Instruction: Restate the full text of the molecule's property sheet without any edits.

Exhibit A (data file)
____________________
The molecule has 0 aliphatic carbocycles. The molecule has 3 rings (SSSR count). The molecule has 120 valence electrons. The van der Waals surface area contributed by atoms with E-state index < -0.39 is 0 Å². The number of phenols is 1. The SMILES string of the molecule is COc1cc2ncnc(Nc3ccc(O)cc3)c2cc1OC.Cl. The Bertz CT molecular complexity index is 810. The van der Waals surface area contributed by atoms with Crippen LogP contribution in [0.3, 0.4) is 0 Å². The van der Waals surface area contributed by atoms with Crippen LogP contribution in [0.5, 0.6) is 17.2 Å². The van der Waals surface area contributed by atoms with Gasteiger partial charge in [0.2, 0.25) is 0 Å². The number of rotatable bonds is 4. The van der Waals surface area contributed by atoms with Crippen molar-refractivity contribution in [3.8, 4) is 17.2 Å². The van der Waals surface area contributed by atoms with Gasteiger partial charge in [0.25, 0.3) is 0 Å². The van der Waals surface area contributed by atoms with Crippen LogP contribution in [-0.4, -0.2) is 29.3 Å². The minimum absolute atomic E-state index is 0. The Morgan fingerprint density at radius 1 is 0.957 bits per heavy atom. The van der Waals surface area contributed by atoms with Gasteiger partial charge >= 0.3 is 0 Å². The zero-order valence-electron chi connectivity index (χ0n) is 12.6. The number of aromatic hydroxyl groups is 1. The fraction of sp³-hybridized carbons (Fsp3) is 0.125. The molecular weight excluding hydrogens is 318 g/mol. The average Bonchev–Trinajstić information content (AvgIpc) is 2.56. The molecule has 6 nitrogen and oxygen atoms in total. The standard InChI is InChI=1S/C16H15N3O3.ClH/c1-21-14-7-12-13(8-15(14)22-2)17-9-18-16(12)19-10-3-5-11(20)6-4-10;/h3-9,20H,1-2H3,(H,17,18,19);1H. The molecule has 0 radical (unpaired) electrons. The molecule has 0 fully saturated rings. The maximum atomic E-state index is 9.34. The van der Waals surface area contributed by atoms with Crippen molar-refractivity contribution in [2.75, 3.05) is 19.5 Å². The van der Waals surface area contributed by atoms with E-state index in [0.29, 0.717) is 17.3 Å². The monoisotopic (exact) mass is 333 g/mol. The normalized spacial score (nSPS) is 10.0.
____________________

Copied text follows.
The molecule has 0 aliphatic carbocycles. The molecule has 3 rings (SSSR count). The molecule has 120 valence electrons. The van der Waals surface area contributed by atoms with E-state index < -0.39 is 0 Å². The number of phenols is 1. The SMILES string of the molecule is COc1cc2ncnc(Nc3ccc(O)cc3)c2cc1OC.Cl. The Bertz CT molecular complexity index is 810. The van der Waals surface area contributed by atoms with Crippen LogP contribution in [0.3, 0.4) is 0 Å². The van der Waals surface area contributed by atoms with Crippen LogP contribution in [0.5, 0.6) is 17.2 Å². The van der Waals surface area contributed by atoms with Gasteiger partial charge in [0.2, 0.25) is 0 Å². The number of rotatable bonds is 4. The van der Waals surface area contributed by atoms with Crippen molar-refractivity contribution in [3.8, 4) is 17.2 Å². The van der Waals surface area contributed by atoms with Gasteiger partial charge in [0.25, 0.3) is 0 Å². The van der Waals surface area contributed by atoms with Crippen LogP contribution in [-0.4, -0.2) is 29.3 Å². The minimum absolute atomic E-state index is 0. The Morgan fingerprint density at radius 1 is 0.957 bits per heavy atom. The van der Waals surface area contributed by atoms with Gasteiger partial charge >= 0.3 is 0 Å². The zero-order valence-electron chi connectivity index (χ0n) is 12.6. The number of aromatic hydroxyl groups is 1. The fraction of sp³-hybridized carbons (Fsp3) is 0.125. The molecular weight excluding hydrogens is 318 g/mol. The average Bonchev–Trinajstić information content (AvgIpc) is 2.56. The molecule has 6 nitrogen and oxygen atoms in total. The standard InChI is InChI=1S/C16H15N3O3.ClH/c1-21-14-7-12-13(8-15(14)22-2)17-9-18-16(12)19-10-3-5-11(20)6-4-10;/h3-9,20H,1-2H3,(H,17,18,19);1H. The molecule has 0 radical (unpaired) electrons. The molecule has 0 fully saturated rings. The maximum atomic E-state index is 9.34. The van der Waals surface area contributed by atoms with Crippen molar-refractivity contribution in [2.75, 3.05) is 19.5 Å². The van der Waals surface area contributed by atoms with E-state index in [0.29, 0.717) is 17.3 Å². The monoisotopic (exact) mass is 333 g/mol. The normalized spacial score (nSPS) is 10.0.